Inside Lines: Is it time that Christie was forgiven?
The column that runs rings round the rest
Linford Christie has certainly not been forgotten as one of Britain's outstanding Olympic champions, but neither, it seems, has he been forgiven. At least, not by the powers that be.
Last week on ITV, fellow Olympians voted him into 15th place in a list of the nation's all-time Olympians.
But here's a funny thing. In the newly published book The Great British Olympians, which has the endorsement of the British Olympic Association, the name Linford Christie and an account of his achievement in Barcelona in 1992 is curiously airbrushed.
Yet among 60 others named is Allan Wells who, like Christie, won the 100 metres gold – but in a much slower time at Moscow 1980 when all the American stars were absent because of the US boycott.
Christie's gold, apparently, is worth even less than that of a horse, Foxhunter, ridden by Harry Llewellyn in 1952.
It seems Christie, now 52, remains persona non grata because of his positive drugs test in 1999 when he was in his athletics dotage, even though the BOA's lifetime Olympic ban on drug cheats has been overturned by the World Anti-Doping Agency.
Sprinter Dwain Chambers and shot-putter Carl Myerscough, both previously barred, are competing in London but Christie has not been officially accredited either by the BOA or UK Athletics even though four of the athletes he personally coaches, Mark Lewis-Francis, Nigel Levine, Luke Lennon Ford and Margaret Adeoye, are in the GB squad.
Is it time he was brought in from the cold?
Thompson gets in a late dig
They say revenge is a dish best served cold, but Daley Thompson waited until the heat was almost on from the Olympic flame to finally spear Sir Steve Redgrave with his javelin.
The tug-of-words between the two Olympic icons, which we first revealed here, flared up again just before Redgrave was nominated to carry the torch into the stadium.
Thompson, snubbed in the rower's list of all-time greats, replied with a list of his own, and said of Redgrave: "As I understand it, for most of his gold-medal career he wasn't even the best rower in his boat. So how he considers himself the greatest is beyond me. I was going to put him tenth, but to show there are no hard feelings between us, I've moved him up to ninth." Ouch!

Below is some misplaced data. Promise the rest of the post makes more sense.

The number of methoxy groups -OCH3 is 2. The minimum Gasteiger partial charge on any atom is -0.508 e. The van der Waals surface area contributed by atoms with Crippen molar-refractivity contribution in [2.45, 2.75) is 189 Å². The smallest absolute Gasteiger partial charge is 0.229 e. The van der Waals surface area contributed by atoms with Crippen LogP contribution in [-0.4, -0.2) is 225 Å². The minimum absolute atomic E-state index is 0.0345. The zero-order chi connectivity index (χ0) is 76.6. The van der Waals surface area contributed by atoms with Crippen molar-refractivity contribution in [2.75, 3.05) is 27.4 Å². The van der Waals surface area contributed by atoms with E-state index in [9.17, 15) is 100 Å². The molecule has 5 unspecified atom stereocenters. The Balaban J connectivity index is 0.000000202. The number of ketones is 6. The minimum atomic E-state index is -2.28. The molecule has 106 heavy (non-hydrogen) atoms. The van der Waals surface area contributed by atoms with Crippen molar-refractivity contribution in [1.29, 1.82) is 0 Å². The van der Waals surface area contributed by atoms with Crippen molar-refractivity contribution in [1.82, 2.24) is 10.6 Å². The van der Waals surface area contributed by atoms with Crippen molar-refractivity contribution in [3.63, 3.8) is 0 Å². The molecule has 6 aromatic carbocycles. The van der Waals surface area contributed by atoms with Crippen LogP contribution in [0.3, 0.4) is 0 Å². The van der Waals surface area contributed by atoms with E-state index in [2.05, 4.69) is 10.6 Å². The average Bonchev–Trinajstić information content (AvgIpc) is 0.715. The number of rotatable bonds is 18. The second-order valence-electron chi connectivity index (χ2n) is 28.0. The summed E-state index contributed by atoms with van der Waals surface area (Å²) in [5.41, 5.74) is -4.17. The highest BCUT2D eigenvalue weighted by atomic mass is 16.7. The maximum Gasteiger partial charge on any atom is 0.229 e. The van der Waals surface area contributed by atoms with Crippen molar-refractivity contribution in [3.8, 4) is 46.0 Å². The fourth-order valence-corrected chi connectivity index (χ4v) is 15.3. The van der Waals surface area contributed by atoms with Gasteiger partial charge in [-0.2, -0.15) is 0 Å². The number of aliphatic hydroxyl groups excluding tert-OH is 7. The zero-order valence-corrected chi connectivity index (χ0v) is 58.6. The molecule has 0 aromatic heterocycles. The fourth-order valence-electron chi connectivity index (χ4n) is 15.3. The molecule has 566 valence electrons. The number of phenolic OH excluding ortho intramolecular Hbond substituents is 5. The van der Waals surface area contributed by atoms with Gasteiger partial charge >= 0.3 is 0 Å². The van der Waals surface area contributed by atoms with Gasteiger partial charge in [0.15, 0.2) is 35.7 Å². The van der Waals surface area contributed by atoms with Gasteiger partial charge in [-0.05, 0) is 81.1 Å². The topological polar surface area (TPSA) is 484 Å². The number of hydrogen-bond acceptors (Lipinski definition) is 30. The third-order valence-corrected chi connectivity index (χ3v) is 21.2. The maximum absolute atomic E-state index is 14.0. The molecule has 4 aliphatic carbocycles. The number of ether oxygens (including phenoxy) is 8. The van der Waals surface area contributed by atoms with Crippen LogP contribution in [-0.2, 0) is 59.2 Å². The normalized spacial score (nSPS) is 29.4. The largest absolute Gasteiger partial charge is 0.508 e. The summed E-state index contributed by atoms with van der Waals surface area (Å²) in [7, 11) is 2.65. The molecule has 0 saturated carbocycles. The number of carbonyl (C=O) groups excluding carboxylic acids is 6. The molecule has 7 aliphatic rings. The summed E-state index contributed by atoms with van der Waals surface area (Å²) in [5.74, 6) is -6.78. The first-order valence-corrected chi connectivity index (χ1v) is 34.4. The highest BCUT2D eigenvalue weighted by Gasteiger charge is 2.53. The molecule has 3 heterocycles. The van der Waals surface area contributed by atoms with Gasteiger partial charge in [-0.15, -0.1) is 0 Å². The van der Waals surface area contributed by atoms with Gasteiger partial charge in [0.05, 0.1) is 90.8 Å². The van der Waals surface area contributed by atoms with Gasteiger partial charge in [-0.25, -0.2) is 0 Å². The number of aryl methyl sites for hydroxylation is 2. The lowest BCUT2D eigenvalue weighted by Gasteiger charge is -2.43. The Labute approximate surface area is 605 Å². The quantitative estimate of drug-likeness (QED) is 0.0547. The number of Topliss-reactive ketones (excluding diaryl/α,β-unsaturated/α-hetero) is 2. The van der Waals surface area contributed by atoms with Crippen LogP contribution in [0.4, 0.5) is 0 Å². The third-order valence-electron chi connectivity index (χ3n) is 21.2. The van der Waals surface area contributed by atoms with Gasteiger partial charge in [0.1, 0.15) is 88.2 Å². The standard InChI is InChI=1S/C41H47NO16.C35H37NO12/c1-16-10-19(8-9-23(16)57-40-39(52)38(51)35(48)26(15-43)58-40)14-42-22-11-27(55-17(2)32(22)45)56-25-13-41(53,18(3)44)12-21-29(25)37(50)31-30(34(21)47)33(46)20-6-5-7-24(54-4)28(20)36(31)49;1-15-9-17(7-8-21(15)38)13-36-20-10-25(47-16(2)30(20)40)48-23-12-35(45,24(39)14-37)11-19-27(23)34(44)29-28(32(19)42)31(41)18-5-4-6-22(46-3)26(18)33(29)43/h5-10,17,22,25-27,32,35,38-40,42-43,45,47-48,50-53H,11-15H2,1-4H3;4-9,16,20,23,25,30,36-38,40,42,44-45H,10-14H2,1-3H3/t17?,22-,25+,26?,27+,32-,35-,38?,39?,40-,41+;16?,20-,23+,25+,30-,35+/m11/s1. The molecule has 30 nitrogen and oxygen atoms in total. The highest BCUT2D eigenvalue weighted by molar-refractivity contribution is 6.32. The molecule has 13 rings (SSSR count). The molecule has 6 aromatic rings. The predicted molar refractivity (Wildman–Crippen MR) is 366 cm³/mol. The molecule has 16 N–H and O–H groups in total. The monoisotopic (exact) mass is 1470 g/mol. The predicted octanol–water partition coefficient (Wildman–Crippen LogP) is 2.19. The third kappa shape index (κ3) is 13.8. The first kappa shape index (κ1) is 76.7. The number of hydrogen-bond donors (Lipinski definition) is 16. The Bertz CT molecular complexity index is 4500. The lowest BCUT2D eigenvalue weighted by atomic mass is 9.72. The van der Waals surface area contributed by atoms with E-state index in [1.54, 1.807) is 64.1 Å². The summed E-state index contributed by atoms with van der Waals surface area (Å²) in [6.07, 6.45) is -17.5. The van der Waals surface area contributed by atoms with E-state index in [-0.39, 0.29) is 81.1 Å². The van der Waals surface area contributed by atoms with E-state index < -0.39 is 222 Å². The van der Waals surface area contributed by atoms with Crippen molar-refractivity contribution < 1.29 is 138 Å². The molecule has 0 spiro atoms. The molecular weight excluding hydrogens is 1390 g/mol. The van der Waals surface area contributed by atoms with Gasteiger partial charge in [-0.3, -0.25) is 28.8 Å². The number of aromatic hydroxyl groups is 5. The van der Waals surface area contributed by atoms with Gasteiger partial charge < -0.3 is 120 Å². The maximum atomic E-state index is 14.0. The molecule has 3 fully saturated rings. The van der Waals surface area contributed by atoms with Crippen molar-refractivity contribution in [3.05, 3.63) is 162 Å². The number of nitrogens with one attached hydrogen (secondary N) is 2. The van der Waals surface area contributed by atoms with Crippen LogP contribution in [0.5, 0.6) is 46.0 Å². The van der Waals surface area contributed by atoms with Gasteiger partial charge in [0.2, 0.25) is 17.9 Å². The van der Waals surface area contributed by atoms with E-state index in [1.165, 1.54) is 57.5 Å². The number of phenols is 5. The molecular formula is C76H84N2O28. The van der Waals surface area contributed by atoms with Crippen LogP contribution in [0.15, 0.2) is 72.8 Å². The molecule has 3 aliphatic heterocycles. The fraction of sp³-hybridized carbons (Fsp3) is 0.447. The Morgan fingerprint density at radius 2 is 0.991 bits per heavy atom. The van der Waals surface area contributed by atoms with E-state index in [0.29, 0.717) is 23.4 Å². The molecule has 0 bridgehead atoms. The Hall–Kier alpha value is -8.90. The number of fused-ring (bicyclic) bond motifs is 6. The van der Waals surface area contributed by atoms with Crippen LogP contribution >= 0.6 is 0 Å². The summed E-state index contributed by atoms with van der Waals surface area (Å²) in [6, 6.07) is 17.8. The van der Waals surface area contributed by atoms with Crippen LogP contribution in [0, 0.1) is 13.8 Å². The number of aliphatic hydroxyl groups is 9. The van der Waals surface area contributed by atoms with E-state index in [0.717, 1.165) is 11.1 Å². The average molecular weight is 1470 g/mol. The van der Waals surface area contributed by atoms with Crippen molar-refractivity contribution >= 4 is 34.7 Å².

Noticeably there was no Haye-Chisora-style post-spat embrace when they stood together at the flame ceremony.
Why Mitt had a bit of a mare
Just what is US presidential candidate Mitt Romney doing here, apart from making a bit of an idiot of himself by questioning Britain's readiness for the Games? The answer is that he is on a bit of a hobby-horse. He is a fan of dressage, the balletic equine event in which his wife, Ann, is part-owner of a 15-year-old mare named Rafalca, one of the US team's medal hopes. You might say the gaffe-prone Republican is having a bit of a mare himself. But an Olympic medal might help him and the missus recoup some of the $77,000 lost so far on their share of the partnership who own Rafalca, as buyers would then pay heftily for any offspring.
Not that the multi-millionaire Mormon needs the money. I spent a pleasant half-hour with him over coffee in sober Salt Lake City 10 years ago when he was brought in to salvage the bribery-hit Winter Games as chairman of the organising committee. He was engaging and enthusiastic, especially when enlightening me about the Church of the Latter Day Saints, and asked for my business card.
Three weeks later two well-scrubbed, smartly booted and suited young men with American accents turned up on my doorstep armed with copies of the Book of Mormon and suggested I might like to join them in eschewing alcoholic beverages, tobacco, coffee, tea, and various other temptations of the flesh. We never got round to polygamy as I made an excuse and they left – though not without some persuasion. Coincidence or what, Mitt?
Remember Ali for what he was
It was a fleeting moment and, poignant as it was, it still brought a tinge of sadness to a joyous night when stricken Muhammad Ali, literally supported by his wife, Lonnie, appeared as one of the guards of honour for the Olympic flag. There are sceptical voices which suggest it is an obscene assault on his dignity to be paraded around the world, more often than not as a sort of corporate business trophy, and that he should be left in peace.
Lonnie disagrees. She believes that if her 70-year-old husband didn't stay in the public spotlight, soaking up the adoration that fuels his very existence, he would sit at home and vegetate, perhaps even die. "This is not just his living, it is also his life," she says. "He simply couldn't bear to fade away and be forgotten."
That he will never be. If only they could leave us to remember him for what he was, not what he has become.
A giant leap for women worldwide
"A major boost for gender equality," declared IOC president Jacques Rogge, noting that all 205 competing nations had shown their feminine side. Even Saudi Arabia were finally compelled to include two female athletes. Clad head to toe in black but with smiling faces fully revealed, 800m runner Sarah Attar – who was actually born and raised in the United States – and judo player Wujdan Shahrkhani, together with a female coach-cum-chaperone, dutifully marched into the stadium some three paces behind the men. Their steps may have been token ones, but they were giant leaps for their disenfranchised countrywomen. Credit to Rogge for making it clear that the Saudis had to extract their heads from the copious sands.
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